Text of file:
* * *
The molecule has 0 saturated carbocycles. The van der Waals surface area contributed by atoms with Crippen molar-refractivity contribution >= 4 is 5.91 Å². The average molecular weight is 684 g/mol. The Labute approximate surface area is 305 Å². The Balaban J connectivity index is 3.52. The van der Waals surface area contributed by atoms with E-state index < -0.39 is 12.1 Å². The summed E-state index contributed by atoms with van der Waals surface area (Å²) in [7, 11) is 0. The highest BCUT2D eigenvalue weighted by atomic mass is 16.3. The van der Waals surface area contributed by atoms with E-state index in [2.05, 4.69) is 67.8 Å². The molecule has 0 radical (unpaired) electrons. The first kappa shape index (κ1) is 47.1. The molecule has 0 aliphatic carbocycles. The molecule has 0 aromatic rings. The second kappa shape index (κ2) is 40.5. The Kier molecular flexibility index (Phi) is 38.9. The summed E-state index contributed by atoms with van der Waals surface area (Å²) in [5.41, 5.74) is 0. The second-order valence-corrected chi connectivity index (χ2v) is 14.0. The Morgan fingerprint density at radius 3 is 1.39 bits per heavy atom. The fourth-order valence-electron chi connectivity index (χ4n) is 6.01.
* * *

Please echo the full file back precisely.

The molecule has 0 saturated carbocycles. The van der Waals surface area contributed by atoms with Crippen molar-refractivity contribution >= 4 is 5.91 Å². The average molecular weight is 684 g/mol. The Labute approximate surface area is 305 Å². The Balaban J connectivity index is 3.52. The van der Waals surface area contributed by atoms with E-state index < -0.39 is 12.1 Å². The summed E-state index contributed by atoms with van der Waals surface area (Å²) in [7, 11) is 0. The highest BCUT2D eigenvalue weighted by atomic mass is 16.3. The van der Waals surface area contributed by atoms with E-state index in [2.05, 4.69) is 67.8 Å². The molecule has 0 radical (unpaired) electrons. The first kappa shape index (κ1) is 47.1. The molecule has 0 aliphatic carbocycles. The molecule has 0 aromatic rings. The second kappa shape index (κ2) is 40.5. The Kier molecular flexibility index (Phi) is 38.9. The summed E-state index contributed by atoms with van der Waals surface area (Å²) in [5.41, 5.74) is 0. The second-order valence-corrected chi connectivity index (χ2v) is 14.0. The Morgan fingerprint density at radius 3 is 1.39 bits per heavy atom. The fourth-order valence-electron chi connectivity index (χ4n) is 6.01.